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The Magnifying Glass of the Reader

by Cathy Coombs 4 months ago in advice
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5 eyeglass tips readers can teach writers

The Magnifying Glass of the Reader
Photo by Perfecto Capucine on Unsplash

Eyeglass #1 - Here's a couple of perpetual habits to build

a. To perfect writing, you have to read a lot. If writing is your passion, then you know this already. The habit of reading has value to writers from all over.

b. When writing online, practice writing three or four-line paragraphs because readers' attention spans are better held with that format. I don't know if it's to keep boredom from blooming or if there's a short attention span creeping in. Because our lives are built around the routine of "keep moving," longer paragraphs just don't work with some readers. So, shorter paragraphs are better.

Eyeglass #2 - Have thick skin with negative feedback

When a reader provides you some feedback you deem negative, don't take it personally. If it's hateful, you have an option to ignore it or in some cases on sites, you can report it or delete it. Sometimes, the best thing to do is not respond and move on.

As a writer, along with some maturity, you know there's also this thing called constructive criticism. Criticism isn't always negative; it can be helpful, so don't get defensive. Sometimes readers see something writers don't see because a piece may have been edited so many times that an error could get missed.

I had a negative name-calling comment once on another platform. I call it unnecessary vomit verbiage. At first, I was taken aback. I considered the level of maturity and deleted the comment. I can only respond in kindness to any thoughtful comment, or to answer a question.

I generally always respond to comments. I like to write to them too. If someone takes the time to write you a comment on any online platform, a little gratitude is earned. The benefits follow.

Eyeglass #3 - Editing tools

I think the human eyeballs are the best tools for editing purposes. Other helpful editing apps are Grammarly or Hemingway Editor. Sometimes Grammarly is okay and sometimes I don't agree with the suggestions if I'm maintaining my way of writing, but it catches spelling errors and you can either accept or dismiss the suggestion. Grammarly is free, but also offers a "Premium" paid subscription.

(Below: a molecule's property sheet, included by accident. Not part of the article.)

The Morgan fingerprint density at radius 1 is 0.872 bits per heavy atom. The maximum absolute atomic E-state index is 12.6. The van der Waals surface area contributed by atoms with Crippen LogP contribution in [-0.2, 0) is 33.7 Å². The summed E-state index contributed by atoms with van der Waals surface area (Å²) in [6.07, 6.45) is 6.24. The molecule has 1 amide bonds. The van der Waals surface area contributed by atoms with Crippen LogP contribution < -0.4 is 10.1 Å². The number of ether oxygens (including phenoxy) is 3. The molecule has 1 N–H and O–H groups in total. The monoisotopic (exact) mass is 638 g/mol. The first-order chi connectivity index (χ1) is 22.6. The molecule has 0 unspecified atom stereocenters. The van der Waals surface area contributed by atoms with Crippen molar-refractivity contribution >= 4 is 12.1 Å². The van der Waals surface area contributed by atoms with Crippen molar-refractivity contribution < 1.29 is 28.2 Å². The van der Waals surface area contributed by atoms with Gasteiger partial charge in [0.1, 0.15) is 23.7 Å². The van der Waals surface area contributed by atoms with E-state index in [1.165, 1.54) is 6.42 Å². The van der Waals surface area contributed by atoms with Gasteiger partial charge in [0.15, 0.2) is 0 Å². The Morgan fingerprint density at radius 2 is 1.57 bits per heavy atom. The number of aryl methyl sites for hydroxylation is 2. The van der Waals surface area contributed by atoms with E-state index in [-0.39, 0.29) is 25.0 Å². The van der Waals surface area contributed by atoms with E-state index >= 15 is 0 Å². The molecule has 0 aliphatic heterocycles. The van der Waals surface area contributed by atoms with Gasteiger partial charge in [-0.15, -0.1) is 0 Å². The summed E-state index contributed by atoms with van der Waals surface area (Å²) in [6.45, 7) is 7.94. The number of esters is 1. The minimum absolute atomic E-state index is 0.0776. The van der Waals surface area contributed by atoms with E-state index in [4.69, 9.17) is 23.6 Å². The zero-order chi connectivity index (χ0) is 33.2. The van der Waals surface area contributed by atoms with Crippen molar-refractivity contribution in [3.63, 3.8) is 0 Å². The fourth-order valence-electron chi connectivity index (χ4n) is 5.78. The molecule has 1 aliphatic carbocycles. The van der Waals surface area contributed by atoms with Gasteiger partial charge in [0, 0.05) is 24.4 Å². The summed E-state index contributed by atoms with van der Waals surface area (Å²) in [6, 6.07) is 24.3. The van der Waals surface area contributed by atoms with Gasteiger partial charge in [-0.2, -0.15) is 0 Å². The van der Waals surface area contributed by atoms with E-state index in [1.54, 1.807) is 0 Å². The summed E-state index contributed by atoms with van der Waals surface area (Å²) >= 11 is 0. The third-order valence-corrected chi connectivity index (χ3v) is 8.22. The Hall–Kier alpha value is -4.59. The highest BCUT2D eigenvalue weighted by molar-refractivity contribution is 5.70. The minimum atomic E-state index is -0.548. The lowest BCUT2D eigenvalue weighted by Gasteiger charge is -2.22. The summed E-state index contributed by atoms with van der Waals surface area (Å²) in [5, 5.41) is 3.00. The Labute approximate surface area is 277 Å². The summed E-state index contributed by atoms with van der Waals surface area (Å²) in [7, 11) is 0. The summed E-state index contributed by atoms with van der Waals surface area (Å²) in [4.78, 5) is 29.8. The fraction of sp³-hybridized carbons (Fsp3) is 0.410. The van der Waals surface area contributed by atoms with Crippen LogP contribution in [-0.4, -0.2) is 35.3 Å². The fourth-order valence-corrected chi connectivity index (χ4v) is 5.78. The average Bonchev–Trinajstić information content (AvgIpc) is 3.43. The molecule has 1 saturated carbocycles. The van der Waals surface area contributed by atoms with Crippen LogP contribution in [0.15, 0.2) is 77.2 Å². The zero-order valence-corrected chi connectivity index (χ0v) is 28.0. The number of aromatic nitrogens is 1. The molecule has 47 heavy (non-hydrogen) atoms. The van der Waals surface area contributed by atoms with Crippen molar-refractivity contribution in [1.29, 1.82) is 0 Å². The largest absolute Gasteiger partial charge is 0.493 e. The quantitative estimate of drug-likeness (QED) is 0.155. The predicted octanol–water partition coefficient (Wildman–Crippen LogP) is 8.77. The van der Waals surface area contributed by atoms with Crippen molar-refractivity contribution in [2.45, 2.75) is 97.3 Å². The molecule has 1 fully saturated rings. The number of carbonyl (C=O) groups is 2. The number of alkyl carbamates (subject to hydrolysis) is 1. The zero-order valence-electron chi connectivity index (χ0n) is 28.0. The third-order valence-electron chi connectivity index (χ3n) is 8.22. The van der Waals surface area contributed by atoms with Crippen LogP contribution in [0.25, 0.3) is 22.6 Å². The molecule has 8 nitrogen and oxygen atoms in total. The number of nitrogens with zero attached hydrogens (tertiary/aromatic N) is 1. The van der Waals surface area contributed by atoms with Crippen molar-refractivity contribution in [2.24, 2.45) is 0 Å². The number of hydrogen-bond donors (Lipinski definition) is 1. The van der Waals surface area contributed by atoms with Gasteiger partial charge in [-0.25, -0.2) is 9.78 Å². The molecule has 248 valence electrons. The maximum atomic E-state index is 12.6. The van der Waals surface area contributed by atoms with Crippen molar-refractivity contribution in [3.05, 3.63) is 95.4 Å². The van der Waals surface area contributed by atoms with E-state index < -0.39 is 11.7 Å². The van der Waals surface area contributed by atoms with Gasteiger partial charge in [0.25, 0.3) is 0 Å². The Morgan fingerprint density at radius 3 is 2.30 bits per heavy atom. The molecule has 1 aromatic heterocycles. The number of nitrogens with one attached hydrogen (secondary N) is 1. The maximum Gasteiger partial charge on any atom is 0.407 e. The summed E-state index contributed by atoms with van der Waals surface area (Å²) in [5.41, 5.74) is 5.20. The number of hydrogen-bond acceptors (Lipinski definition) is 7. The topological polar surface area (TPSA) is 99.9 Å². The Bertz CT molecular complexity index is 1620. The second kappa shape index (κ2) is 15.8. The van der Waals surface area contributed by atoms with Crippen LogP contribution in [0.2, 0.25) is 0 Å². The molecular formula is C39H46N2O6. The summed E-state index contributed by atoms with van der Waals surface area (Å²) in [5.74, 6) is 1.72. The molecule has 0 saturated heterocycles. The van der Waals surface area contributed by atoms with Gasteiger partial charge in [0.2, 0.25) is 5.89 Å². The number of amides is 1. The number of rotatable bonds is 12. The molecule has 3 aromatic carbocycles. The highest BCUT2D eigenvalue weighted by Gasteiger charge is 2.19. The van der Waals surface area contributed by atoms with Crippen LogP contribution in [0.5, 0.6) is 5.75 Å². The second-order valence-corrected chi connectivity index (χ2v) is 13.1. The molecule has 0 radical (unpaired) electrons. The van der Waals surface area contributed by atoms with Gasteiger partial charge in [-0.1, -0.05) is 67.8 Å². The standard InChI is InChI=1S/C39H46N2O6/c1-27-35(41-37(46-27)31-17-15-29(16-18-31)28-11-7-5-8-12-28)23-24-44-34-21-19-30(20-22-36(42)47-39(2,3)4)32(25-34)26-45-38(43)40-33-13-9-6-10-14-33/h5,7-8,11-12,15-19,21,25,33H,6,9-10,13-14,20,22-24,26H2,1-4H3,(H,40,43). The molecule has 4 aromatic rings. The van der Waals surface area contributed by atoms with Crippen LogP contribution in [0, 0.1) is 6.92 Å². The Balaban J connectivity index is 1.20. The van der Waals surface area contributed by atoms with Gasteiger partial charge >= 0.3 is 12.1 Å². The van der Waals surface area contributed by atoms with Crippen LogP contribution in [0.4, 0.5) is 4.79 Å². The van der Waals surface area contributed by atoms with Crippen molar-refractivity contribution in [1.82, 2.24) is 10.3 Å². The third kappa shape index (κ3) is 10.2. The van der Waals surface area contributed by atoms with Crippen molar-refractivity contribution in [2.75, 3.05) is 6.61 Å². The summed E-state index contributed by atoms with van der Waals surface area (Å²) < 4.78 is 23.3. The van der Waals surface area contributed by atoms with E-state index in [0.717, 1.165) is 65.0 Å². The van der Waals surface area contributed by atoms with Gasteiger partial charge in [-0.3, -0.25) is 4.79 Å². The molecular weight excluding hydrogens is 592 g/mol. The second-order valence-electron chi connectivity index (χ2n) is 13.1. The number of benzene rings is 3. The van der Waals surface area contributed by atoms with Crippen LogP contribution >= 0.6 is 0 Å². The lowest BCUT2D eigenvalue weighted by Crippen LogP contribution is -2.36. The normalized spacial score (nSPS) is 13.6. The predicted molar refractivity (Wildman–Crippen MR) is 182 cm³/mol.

I like Hemingway Editor because of the notes or suggestions provided on the screen. You can use the free version that's available when you open the site, or you can pay for the Hemingway Editor 3 version. Either method will grade your readability which is kind of cool to the ego, and for that reader who's waiting for another article to read.

Eyeglass #4 - The structure and tone of your article

These are items I'm constantly working on. I don't know if my writing style has been so affected by researching subjects or the many years I read and worked on edits in a law firm. Be aware of how you build your rows of language and what tone you're using because your reader is mentally taking note.

I believe a great way to reach a reader is to write as though you're having a conversation - the writing just seems more genuine in its delivery. You don't want to explain in a dozen lines why crookneck squash is yellow when the reader only wants one or two sentences. Right?

Eyeglass #5 - Learn from other writers

Explore top writers on online platforms. You have no idea the number of lessons, tips, or essential advice you can take away by taking the time to explore. Never think you know everything as a self-proclaimed writer.

Cheatsheet for writers

#1 Develop habits of reading more and keeping shorter paragraphs when writing.

#2 Accept constructive criticism and ignore or report hateful comments on your writing.

#3 Include Grammarly or Hemingway Editor as helpful editing tools.

#4 Work on your structure and tone when writing to keep readers engaged.

#5 Take notes on tips or advice offered by other writers.


About the author

Cathy Coombs

Earning a B.A. in English Journalism & Creative Writing confirmed my love of literature. I believe every living experience is tied to language. I can't imagine a day without reading or writing. Website:

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